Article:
February 10 – “Aluminum Extrusions From the People’s Republic of China: Correction of the Final Results of Antidumping Duty Administrative Review and Rescission, in Part, 2010/12,” Federal Register: A Daily Journal of the United States Government
February 11 – “China files anti-dumping dispute against U.S. at WTO,” by Jennifer Horvath, Braumiller Schulz LLP
“China brought its dispute to the WTO by using the mechanism of a request for consultation with the U.S. In consultation proceedings, WTO members can initiate a dialogue with each other to address disagreements on WTO matters. After the initial request for consultation was issued by China, the U.S. had thirty (30) days to enter into consultations with China to resolve the disagreement directly. If no resolution is found, China can request the WTO to establish a panel to address the issue no earlier than sixty (60) days after the request was first filed. However, in practice, parties to a dispute often allow themselves more than 60 days prior to requesting that the WTO establish a panel. The request to establish a panel raises the pressure in the dispute process, and indicates the importance of the issue to the disagreeing parties.”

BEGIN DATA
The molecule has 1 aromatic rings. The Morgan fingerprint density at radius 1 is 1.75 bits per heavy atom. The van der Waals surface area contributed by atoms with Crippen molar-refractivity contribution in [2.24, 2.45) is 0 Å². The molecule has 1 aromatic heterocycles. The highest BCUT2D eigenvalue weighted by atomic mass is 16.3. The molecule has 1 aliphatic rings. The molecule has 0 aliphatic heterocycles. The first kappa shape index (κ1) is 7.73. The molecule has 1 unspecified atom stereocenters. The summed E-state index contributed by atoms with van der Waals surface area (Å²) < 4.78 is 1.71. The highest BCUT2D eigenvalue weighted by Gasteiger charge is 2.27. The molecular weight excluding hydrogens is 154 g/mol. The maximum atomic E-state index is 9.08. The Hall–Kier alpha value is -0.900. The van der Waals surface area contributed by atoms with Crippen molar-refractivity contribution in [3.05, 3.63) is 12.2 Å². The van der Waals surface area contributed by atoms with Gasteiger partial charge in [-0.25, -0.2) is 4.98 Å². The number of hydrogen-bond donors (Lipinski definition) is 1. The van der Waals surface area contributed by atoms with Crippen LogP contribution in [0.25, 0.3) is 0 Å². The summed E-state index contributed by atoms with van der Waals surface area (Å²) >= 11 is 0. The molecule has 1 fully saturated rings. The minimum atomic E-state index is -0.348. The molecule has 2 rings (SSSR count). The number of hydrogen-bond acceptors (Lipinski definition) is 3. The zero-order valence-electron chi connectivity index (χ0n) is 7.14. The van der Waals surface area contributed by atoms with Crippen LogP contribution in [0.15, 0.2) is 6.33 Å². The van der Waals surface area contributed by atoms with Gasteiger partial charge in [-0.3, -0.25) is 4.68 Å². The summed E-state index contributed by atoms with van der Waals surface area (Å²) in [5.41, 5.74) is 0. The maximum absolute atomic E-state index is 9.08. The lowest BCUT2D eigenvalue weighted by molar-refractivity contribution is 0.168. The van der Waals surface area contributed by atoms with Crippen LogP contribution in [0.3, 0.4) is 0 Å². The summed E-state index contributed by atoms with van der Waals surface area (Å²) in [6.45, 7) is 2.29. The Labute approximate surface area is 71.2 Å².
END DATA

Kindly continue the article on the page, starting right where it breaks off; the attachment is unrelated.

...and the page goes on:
February 14 – “U.S., China to Seek Rulings Challenging Antidumping, Countervailing Measures,” by Daniel Pruzin, Bloomberg BNA
“Tensions between the U.S. and China over trade remedy measures are expected to heat up at the World Trade Organization, after both countries said they would be seeking the establishment of WTO dispute panels to challenge each other’s antidumping (AD) and countervailing (CV) duty actions.
China will request the establishment of a WTO panel to rule on the Commerce Department’s use of the “targeted dumping” methodology, as well as the use of the controversial zeroing methodology in connection with the targeted dumping investigations.
China is also challenging Commerce’s practices related to China’s status as a non-market economy (NME), as well as the agency’s use of “adverse facts available” in its AD investigations on various Chinese imports.
The U.S. will ask for a WTO panel to rule whether China has complied with an earlier WTO ruling faulting a Chinese investigation that resulted in AD and CV duties on grain oriented flat-rolled electrical steel from the U.S.”